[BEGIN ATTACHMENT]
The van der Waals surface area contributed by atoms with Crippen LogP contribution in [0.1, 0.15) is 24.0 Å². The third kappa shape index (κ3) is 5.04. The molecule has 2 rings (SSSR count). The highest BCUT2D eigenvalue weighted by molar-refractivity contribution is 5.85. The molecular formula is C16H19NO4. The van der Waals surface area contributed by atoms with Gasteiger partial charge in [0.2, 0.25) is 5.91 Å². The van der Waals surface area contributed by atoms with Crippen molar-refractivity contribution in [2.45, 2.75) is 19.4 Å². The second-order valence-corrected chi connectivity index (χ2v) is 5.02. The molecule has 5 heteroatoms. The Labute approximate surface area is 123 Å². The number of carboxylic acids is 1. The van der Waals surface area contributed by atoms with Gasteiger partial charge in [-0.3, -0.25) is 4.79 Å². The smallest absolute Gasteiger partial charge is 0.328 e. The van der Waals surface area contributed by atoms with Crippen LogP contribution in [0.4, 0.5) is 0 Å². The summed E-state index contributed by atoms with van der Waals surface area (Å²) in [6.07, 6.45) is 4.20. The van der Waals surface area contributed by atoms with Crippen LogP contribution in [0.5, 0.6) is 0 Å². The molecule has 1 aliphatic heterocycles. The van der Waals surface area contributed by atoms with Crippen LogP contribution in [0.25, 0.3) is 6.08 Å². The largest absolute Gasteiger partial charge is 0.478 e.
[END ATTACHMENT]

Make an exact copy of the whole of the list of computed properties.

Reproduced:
The van der Waals surface area contributed by atoms with Crippen LogP contribution in [0.1, 0.15) is 24.0 Å². The third kappa shape index (κ3) is 5.04. The molecule has 2 rings (SSSR count). The highest BCUT2D eigenvalue weighted by molar-refractivity contribution is 5.85. The molecular formula is C16H19NO4. The van der Waals surface area contributed by atoms with Gasteiger partial charge in [0.2, 0.25) is 5.91 Å². The van der Waals surface area contributed by atoms with Crippen molar-refractivity contribution in [2.45, 2.75) is 19.4 Å². The second-order valence-corrected chi connectivity index (χ2v) is 5.02. The molecule has 5 heteroatoms. The Labute approximate surface area is 123 Å². The number of carboxylic acids is 1. The van der Waals surface area contributed by atoms with Gasteiger partial charge in [-0.3, -0.25) is 4.79 Å². The smallest absolute Gasteiger partial charge is 0.328 e. The van der Waals surface area contributed by atoms with Crippen LogP contribution in [0.4, 0.5) is 0 Å². The summed E-state index contributed by atoms with van der Waals surface area (Å²) in [6.07, 6.45) is 4.20. The van der Waals surface area contributed by atoms with Crippen LogP contribution in [0.5, 0.6) is 0 Å². The molecule has 1 aliphatic heterocycles. The van der Waals surface area contributed by atoms with Crippen LogP contribution in [0.25, 0.3) is 6.08 Å². The largest absolute Gasteiger partial charge is 0.478 e.